In 1925...John B. Gambling started at WOR.
|John B. Gambling|
John B. was the host from 1925 to 1959, when he retired in favor of his son, John A. Gambling. With his Musical Clock, his all-in-fun setting-up exercises, cheerio music, wheezy gags, weather information and news scraps, John B. Gambling was a WOR fixture.
In 1945...The Monkees' singer and actor Mickey Dolenz was born
In 1949...WBAP-FM, Fort Worth Texas, began broadcasting. Today the station is Sports KTCK-FM.
In 1971...Jimi Hendrix's rendition of the "Star Spangled Banner" was broadcast by Radio Hanoi.
In 1979...Audio Compact Disc prototype is first demonstrated.
In 1994...NYC Personality Jack Spector - WMCA, WHN, WCBS FM (at 4:40), WNBC, WPIX FM, WQCD - Died. He was 65.
After WMCA moved to a talk format, Spector went to WHN, then a vocal-based easy listening station. He remained for a while after WHN became a Country music station in 1973. In 1974, Spector left WHN to go to WCBS-FM where he hosted a 1955-1964 based Oldies show called "The Saturday Night Sock Hop" and another regular weekend shift. He was also a full-time swing host there, filling in for various airstaffers over the years. In 1983, Cousin Brucie began doing every third Saturday night of the month. Spector remained at WCBS-FM until the Spring of 1985.
Late in 1988, Spector left WQCD and joined the staff of WHLI on Long Island, NY playing an Adult Standards format. That station began mixing in more rock and roll oldies by the early '90s. After a few Radio Greats Weekends at WCBS-FM, Jack Spector returned as a part-time swing announcer there in 1993 while working full-time at WHLI.
On March 8, 1994, shortly after starting a recording of Louis Prima's "I'm In The Mood For Love", he suffered an apparent fatal heart attack and collapsed.
In 2016…Ronald Herbert “Whodaguy” Jacobs, a famous Hawaii-born broadcaster who was the brain brain behind the revolutionary and award-winning “Boss Radio” format at KHJ in Los Angeles, died at his home in Pearl City, Hawaii.
At 23, Jacobs moved to the U.S. mainland. In 1962, he was promoted to vice president of programming for the Colgreene Corporation. From there he programmed San Bernardino’s KMEN Radio, and then, Fresno’s KMAK.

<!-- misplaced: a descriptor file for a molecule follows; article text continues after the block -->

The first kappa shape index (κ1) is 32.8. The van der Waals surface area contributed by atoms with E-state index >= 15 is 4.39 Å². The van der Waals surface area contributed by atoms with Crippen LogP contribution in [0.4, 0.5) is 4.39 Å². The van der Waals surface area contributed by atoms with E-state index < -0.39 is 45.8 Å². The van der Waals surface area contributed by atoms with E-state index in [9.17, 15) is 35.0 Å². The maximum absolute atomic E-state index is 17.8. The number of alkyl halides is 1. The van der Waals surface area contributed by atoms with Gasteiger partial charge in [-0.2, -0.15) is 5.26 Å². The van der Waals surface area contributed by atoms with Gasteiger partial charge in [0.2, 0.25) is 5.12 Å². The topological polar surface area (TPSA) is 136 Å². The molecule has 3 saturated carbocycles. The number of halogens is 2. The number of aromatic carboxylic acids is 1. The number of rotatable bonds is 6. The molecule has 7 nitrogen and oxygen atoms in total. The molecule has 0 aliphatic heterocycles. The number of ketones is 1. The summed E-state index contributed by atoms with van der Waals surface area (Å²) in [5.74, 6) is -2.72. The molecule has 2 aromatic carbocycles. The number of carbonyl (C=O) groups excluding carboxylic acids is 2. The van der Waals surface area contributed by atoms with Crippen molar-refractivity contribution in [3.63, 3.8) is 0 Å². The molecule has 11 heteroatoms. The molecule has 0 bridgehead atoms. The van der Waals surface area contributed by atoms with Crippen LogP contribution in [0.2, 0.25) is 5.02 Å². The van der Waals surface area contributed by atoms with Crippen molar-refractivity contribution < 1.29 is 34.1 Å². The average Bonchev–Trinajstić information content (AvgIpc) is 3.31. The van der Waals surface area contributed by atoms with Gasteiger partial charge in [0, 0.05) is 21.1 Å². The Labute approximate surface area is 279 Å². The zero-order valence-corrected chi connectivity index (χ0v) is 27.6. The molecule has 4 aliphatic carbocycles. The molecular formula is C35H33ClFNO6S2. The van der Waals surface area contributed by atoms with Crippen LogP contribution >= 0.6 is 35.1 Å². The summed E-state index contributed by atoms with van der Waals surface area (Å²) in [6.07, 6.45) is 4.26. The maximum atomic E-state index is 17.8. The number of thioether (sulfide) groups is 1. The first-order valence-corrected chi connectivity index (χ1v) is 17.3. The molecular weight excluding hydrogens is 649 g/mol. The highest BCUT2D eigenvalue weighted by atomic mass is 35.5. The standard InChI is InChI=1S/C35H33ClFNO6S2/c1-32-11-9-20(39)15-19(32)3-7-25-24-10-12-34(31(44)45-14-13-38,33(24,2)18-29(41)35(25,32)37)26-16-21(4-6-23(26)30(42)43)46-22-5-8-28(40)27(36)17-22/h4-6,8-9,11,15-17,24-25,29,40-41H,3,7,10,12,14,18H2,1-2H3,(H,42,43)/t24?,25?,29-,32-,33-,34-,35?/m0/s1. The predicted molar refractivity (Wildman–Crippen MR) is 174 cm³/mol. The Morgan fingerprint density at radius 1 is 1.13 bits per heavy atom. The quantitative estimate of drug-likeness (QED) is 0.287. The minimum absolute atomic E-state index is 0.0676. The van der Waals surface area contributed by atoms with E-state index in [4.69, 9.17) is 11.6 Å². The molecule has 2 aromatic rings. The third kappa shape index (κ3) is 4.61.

In Fresno, Jacobs found himself competing head on with radio consultant Bill Drake. They soon combined their talents to program RKO General’s KHJ Radio in Los Angeles. Within six months, the Drake-Jacobs’ “Boss Radio” format was Number One in America’s second largest radio market, garnering national recognition for creating pop radio’s most influential sound of the 1960s.
Jacobs produced the 48-hour-long History of Rock and Roll. Radio’s first "rockumentary," which aired on KHJ and subsequently other stations in the RKO chain, and was accepted into the Library of Congress as the “first aural history of rock and roll music.”
While programming the RKO radio chain from KHJ, Jacobs teamed again with Moffatt and Tom Rounds to form Charlatan Productions to produce films featuring recording artists in strange but eye-catching settings.
After four years atop the L.A. radio ratings, Jacobs left KHJ to co-found and become vice president of Watermark Inc. In 1970, with Tom Rounds and veteran LA deejay Casey Kasem, Jacobs co-created the syndicated radio program, American Top 40.
At Watermark, Jacobs also produced the award-winning Elvis Presley Story, written by rock author Jerry Hopkins and narrated by broadcast personality, Wink Martindale. Next, Jacobs produced a 15-album record series of legendary top-40 DJs re-creating their station's sound with the original music, commercials and jingles. The albums covered 1955 through 1969 and were titled "CRUISIN': A History of Rock 'n' Roll Radio."
Jacobs then went to San Diego to program KGB AM/FM Radio. It was there that Jacobs conceived and produced the original Home Grown album. The KGB Chicken, later known to the nation as "The San Diego Chicken" was also hatched from Jacobs' imagination.
In 1972, Ron Jacobs was honored by Billboard as Program Director of the Year. Jacobs’ documentary about Max Yasgur, on whose farm the Woodstock festival was staged, won Program of the Year honors and two years later, Billboard named KGB, Station of the Year.
During this time, Ron Jacobs continued concert promotions with Tom Moffatt, Tom Rounds and Mel Lawrence. In 1964, the four men formed Arena Associates, staging the first rock show in the Honolulu International Center (now, the Neal S. Blaisdell Arena). In 1968, Arena Associates produced the Miami Pop Festival. Jacobs produced concerts at the Hollywood Bowl, Hollywood Palladium, Los Angeles Sports Arena, Orange County Fairgrounds (first US appearance of the Rolling Stones), San Diego Stadium, in conjunction with KMEN, KHJ and KGB radio stations, which he served as program director.
In July 1976, Jacobs returned to an on-air position doing morning drive on KKUA Radio, in Honolulu, as “Whodaguy Ron Jacobs.” It was at KKUA that Jacobs introduced Home Grown, a radio station promotion in which contest winners had the opportunity to record their winning songs for release on a compilation album with the proceeds being donated to Habilitat, a drug/alcohol rehabilitation facility in Honolulu. Jacobs did three albums, Home Grown (1976), Home Grown II and Home Grown III, that featured a track named " Kona Winds " that introduced singer Marvin Franklin, while he was at KKUA.